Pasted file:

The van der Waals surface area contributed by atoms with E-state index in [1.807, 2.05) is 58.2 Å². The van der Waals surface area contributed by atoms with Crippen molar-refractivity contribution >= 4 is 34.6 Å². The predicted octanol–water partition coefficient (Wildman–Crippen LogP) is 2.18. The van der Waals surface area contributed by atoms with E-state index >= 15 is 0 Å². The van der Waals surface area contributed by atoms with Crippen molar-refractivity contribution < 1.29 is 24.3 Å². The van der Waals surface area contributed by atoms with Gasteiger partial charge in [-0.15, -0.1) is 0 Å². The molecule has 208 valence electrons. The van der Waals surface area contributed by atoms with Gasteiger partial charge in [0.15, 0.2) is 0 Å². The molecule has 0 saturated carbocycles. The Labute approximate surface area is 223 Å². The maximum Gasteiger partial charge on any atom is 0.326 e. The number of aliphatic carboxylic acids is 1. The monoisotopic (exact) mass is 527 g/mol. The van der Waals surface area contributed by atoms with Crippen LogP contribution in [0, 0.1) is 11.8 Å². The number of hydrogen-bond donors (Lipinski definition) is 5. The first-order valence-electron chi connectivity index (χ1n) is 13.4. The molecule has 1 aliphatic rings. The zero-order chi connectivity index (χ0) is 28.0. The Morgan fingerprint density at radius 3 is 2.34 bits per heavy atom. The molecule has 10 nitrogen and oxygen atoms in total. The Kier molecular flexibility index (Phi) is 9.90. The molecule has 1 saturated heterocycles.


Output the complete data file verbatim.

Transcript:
The van der Waals surface area contributed by atoms with E-state index in [1.807, 2.05) is 58.2 Å². The van der Waals surface area contributed by atoms with Crippen molar-refractivity contribution >= 4 is 34.6 Å². The predicted octanol–water partition coefficient (Wildman–Crippen LogP) is 2.18. The van der Waals surface area contributed by atoms with E-state index >= 15 is 0 Å². The van der Waals surface area contributed by atoms with Crippen molar-refractivity contribution < 1.29 is 24.3 Å². The van der Waals surface area contributed by atoms with Gasteiger partial charge in [-0.15, -0.1) is 0 Å². The molecule has 208 valence electrons. The van der Waals surface area contributed by atoms with Gasteiger partial charge in [0.15, 0.2) is 0 Å². The molecule has 0 saturated carbocycles. The Labute approximate surface area is 223 Å². The maximum Gasteiger partial charge on any atom is 0.326 e. The number of aliphatic carboxylic acids is 1. The monoisotopic (exact) mass is 527 g/mol. The van der Waals surface area contributed by atoms with Crippen LogP contribution in [0, 0.1) is 11.8 Å². The number of hydrogen-bond donors (Lipinski definition) is 5. The first-order valence-electron chi connectivity index (χ1n) is 13.4. The molecule has 1 aliphatic rings. The zero-order chi connectivity index (χ0) is 28.0. The Morgan fingerprint density at radius 3 is 2.34 bits per heavy atom. The molecule has 10 nitrogen and oxygen atoms in total. The Kier molecular flexibility index (Phi) is 9.90. The molecule has 1 saturated heterocycles.